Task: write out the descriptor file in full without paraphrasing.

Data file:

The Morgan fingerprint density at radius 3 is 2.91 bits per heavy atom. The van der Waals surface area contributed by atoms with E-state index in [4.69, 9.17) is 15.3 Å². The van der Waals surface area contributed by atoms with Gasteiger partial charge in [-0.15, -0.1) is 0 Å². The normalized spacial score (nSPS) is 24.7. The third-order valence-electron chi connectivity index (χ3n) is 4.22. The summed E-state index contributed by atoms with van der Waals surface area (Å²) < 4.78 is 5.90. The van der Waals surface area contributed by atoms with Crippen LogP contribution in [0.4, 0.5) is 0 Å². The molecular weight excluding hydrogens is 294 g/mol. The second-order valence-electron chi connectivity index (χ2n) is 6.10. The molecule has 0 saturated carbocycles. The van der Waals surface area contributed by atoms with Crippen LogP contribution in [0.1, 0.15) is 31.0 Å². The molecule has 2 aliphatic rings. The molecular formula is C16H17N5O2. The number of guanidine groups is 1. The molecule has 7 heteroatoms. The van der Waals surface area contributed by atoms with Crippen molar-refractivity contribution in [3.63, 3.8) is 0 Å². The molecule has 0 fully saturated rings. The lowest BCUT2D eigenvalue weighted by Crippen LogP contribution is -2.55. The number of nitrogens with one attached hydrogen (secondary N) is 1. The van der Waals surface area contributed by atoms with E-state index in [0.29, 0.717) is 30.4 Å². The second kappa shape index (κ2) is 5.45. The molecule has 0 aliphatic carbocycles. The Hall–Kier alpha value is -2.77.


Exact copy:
The Morgan fingerprint density at radius 3 is 2.91 bits per heavy atom. The van der Waals surface area contributed by atoms with E-state index in [4.69, 9.17) is 15.3 Å². The van der Waals surface area contributed by atoms with Gasteiger partial charge in [-0.15, -0.1) is 0 Å². The normalized spacial score (nSPS) is 24.7. The third-order valence-electron chi connectivity index (χ3n) is 4.22. The summed E-state index contributed by atoms with van der Waals surface area (Å²) < 4.78 is 5.90. The van der Waals surface area contributed by atoms with Crippen LogP contribution in [0.4, 0.5) is 0 Å². The molecular weight excluding hydrogens is 294 g/mol. The second-order valence-electron chi connectivity index (χ2n) is 6.10. The molecule has 0 saturated carbocycles. The van der Waals surface area contributed by atoms with Crippen LogP contribution in [0.1, 0.15) is 31.0 Å². The molecule has 2 aliphatic rings. The molecular formula is C16H17N5O2. The number of guanidine groups is 1. The molecule has 7 heteroatoms. The van der Waals surface area contributed by atoms with Crippen molar-refractivity contribution in [3.63, 3.8) is 0 Å². The molecule has 0 fully saturated rings. The lowest BCUT2D eigenvalue weighted by Crippen LogP contribution is -2.55. The number of nitrogens with one attached hydrogen (secondary N) is 1. The van der Waals surface area contributed by atoms with E-state index in [0.29, 0.717) is 30.4 Å². The second kappa shape index (κ2) is 5.45. The molecule has 0 aliphatic carbocycles. The Hall–Kier alpha value is -2.77.